Thursday, September 10, 2009

Why Android Flies

The main mode of movement in Replica Island is flying. The Android robot has thrusters in his feet, and while he can also slide upon the ground, most of the game is spent maneuvering through the air. Enemies are dispatched by dropping on them from above and the collision and physics systems make it easy to glide off of a ramp and into the air. I don't think this is a common approach for side scrolling platformers.

The reason that the Android flies is that many Android devices ship with a trackball. Some (like the Samsung Galaxy) have a d-pad, which works fine as well, but the devices from HTC (which include the G1, myTouch, and Hero) all sport a trackball. The great thing about a trackball is that it's an analog interface with a pretty high resolution. The bad thing about it is that you can't hold a single direction down like you can with a d-pad; to keep sending input events in a specific direction, you have to keep rolling in that direction.

When I started working on Replica Island, I knew that I'd have to do something different with the player controls to afford trackball use. Letting the Android robot fly seemed like a good solution: the player gets going in a certain direction and then only has to make minor adjustments in heading to steer rather than constantly depressing a button indicating the direction that they wish to travel. This sort control scheme is a bit like a car steering wheel--given velocity that you already have you just need to worry about turning left and right. Indeed, in early prototypes it was clear that the trackball would work very well for this sort of analog maneuvering, but I also quickly learned that it's hard to make precise movements with a trackball.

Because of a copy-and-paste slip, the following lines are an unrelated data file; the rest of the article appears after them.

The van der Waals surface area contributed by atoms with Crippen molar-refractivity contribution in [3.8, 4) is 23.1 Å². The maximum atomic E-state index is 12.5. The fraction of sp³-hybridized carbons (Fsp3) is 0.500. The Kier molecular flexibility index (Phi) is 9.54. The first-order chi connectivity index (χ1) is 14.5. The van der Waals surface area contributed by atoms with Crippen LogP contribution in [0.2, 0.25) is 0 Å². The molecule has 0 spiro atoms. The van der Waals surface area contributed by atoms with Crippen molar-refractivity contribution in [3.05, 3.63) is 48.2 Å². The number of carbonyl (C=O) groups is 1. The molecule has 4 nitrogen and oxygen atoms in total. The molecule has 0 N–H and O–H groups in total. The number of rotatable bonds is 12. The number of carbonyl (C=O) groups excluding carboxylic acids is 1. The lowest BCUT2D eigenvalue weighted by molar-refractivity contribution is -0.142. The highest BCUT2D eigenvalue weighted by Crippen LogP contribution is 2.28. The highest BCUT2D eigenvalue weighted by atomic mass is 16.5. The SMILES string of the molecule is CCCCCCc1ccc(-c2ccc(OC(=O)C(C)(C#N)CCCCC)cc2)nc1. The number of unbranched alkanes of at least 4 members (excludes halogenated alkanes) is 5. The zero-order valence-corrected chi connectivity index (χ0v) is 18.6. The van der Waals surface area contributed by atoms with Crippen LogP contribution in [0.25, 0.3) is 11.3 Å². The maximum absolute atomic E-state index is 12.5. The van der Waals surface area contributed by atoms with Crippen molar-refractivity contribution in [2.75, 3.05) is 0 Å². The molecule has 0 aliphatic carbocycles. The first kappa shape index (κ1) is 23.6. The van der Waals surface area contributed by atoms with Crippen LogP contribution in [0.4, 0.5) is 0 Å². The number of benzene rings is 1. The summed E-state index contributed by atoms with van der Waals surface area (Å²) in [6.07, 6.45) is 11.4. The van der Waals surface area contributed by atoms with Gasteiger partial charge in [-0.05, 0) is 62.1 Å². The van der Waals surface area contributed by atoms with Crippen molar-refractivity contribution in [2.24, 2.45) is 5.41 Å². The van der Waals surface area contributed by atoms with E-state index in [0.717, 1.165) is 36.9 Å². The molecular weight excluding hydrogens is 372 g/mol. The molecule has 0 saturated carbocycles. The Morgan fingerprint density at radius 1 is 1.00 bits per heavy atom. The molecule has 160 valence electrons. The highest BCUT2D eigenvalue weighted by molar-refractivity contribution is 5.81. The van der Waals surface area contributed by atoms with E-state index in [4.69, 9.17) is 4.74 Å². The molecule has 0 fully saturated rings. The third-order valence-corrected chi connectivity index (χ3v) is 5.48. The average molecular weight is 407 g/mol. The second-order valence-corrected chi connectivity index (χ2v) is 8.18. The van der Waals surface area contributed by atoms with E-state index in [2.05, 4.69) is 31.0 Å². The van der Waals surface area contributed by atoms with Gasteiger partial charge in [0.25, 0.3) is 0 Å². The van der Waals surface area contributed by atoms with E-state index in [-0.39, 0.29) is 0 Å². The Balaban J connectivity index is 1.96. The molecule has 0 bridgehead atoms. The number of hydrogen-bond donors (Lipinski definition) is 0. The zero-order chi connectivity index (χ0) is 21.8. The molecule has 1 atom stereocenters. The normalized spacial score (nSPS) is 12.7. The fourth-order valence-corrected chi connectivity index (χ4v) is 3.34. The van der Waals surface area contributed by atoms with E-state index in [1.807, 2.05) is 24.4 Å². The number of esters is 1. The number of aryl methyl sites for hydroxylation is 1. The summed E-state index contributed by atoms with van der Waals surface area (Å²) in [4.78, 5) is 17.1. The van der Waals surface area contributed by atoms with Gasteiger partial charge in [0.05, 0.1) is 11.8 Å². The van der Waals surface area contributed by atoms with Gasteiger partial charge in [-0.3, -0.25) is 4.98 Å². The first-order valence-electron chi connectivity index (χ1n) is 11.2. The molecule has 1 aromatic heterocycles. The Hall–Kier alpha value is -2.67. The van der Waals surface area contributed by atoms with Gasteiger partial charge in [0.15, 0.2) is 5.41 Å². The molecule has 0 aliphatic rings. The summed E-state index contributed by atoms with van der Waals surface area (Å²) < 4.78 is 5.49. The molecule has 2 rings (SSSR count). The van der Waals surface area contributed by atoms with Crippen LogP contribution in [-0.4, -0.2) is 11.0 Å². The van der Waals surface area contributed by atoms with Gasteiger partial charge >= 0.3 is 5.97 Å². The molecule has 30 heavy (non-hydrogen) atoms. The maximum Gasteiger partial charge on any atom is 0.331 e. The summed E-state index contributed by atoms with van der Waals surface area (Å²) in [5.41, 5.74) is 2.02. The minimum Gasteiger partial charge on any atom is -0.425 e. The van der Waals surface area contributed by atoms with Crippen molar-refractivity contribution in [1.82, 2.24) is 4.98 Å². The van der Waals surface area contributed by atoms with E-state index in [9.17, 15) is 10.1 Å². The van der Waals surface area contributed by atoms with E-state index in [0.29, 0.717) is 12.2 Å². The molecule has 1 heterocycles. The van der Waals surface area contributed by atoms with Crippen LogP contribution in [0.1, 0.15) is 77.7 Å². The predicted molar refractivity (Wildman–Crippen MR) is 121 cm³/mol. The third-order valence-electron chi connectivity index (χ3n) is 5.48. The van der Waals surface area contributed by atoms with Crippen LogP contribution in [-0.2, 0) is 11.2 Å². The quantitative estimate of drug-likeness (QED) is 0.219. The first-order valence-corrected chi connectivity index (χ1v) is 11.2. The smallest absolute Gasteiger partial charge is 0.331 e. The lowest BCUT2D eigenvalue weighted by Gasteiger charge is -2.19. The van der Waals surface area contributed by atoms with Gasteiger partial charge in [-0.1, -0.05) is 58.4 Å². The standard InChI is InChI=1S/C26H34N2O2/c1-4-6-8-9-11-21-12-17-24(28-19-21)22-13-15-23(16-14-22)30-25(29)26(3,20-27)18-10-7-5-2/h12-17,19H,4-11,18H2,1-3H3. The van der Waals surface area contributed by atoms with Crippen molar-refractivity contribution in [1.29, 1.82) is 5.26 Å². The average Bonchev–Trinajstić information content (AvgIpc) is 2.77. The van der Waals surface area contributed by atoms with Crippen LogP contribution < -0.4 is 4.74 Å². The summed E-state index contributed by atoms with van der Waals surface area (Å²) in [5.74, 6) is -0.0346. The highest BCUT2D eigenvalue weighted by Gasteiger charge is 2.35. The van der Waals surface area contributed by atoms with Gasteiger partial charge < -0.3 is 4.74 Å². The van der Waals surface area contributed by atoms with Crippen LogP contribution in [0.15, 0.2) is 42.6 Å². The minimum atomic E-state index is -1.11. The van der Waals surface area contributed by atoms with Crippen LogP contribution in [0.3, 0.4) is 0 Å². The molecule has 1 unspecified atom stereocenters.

My initial implementation let the player move left, right, and up by rolling the ball, and while it worked and was playable, people had a really hard time moving in only one direction. It was too easy to accidentally roll up a little when trying to go left or right, which made the controls feel unwieldy and arbitrary. After experimenting with dead zones and other input filters, I finally reduced the trackball to horizontal movement and put a jump/fly button at the lower-left hand corner of the screen. This is a much better solution because it allows players to manage their horizontal and vertical velocity independently, much like they can with a d-pad or other traditional game input device. Furthermore, by ignoring vertical movement on the trackball the control scheme became a lot more forgiving to minor input mistakes.